High court ruling on NY gun law may impact other states

Dan Abrams Live

WASHINGTON (NewsNation Now) — The Supreme Court is taking up one of its biggest gun cases in more than a decade, and the decision could have a major impact on the Second Amendment and who can carry in public places in several states.

Supreme Court decisions in 2008 and 2010 established a nationwide right to keep a gun at home for self-defense. The question the court is now confronting is about the right to carry a gun outside the home.

“I think it’d be fair to say that if the court rules that you have a Second Amendment right to carry a firearm, simply on a desire to do so for self-defense, that you’ll see more guns in more places in America,” Darrell Miller, a professor at the Duke University Center for Firearms Law, said on “Dan Abrams Live.

On Wednesday, the court seemed ready to strike down a restrictive New York gun-permitting law. The law has been in place since 1913 and says that to carry a concealed handgun in public for self-defense, a person applying for a license has to demonstrate “proper cause,” an actual need to carry the weapon.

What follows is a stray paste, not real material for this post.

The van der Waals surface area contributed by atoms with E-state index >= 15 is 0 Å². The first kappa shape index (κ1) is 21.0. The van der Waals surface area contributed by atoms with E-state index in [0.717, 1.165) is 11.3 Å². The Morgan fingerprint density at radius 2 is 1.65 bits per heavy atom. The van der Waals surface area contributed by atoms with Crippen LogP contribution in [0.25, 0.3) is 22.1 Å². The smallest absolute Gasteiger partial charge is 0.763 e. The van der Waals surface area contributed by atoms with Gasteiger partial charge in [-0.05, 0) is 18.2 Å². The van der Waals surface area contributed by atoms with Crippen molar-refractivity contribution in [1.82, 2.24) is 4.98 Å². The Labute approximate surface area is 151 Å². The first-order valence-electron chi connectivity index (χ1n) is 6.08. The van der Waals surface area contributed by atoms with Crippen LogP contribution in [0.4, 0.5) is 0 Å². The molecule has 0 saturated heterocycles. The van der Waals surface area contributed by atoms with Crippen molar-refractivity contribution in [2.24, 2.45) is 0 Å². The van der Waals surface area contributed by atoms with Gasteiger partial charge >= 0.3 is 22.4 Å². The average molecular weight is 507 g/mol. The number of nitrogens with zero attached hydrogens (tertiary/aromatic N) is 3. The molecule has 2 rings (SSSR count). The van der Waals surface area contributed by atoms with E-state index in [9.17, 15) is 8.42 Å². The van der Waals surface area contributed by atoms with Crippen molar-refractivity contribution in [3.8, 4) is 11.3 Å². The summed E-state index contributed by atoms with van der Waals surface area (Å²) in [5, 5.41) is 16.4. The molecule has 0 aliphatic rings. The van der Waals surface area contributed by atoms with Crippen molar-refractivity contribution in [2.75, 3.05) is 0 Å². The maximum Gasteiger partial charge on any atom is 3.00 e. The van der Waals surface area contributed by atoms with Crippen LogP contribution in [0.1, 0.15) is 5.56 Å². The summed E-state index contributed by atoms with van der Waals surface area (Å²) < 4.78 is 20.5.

“If the court strikes down New York’s law, it imperils similar laws that are in states like Massachusetts, New Jersey, Maryland and California, for example, states that cover about 80 million people or about a quarter of the population,” Miller said.

About half a dozen states restrict the carrying of guns to those who can demonstrate a particular need for doing so. The justices could decide whether those laws, known as “may issue” laws, can stand.

“My prediction at this point is the law looks like it’s going to go down,” Miller said. “And then the question really is, how broadly will the majority write the opinion? And what kind of tools will they use to say that it is unconstitutional? Will they say it’s too much discretion? Will they say there’s not a law like this in 1791, and therefore it’s unconstitutional? Those are the big questions that I’m going to be looking for.”

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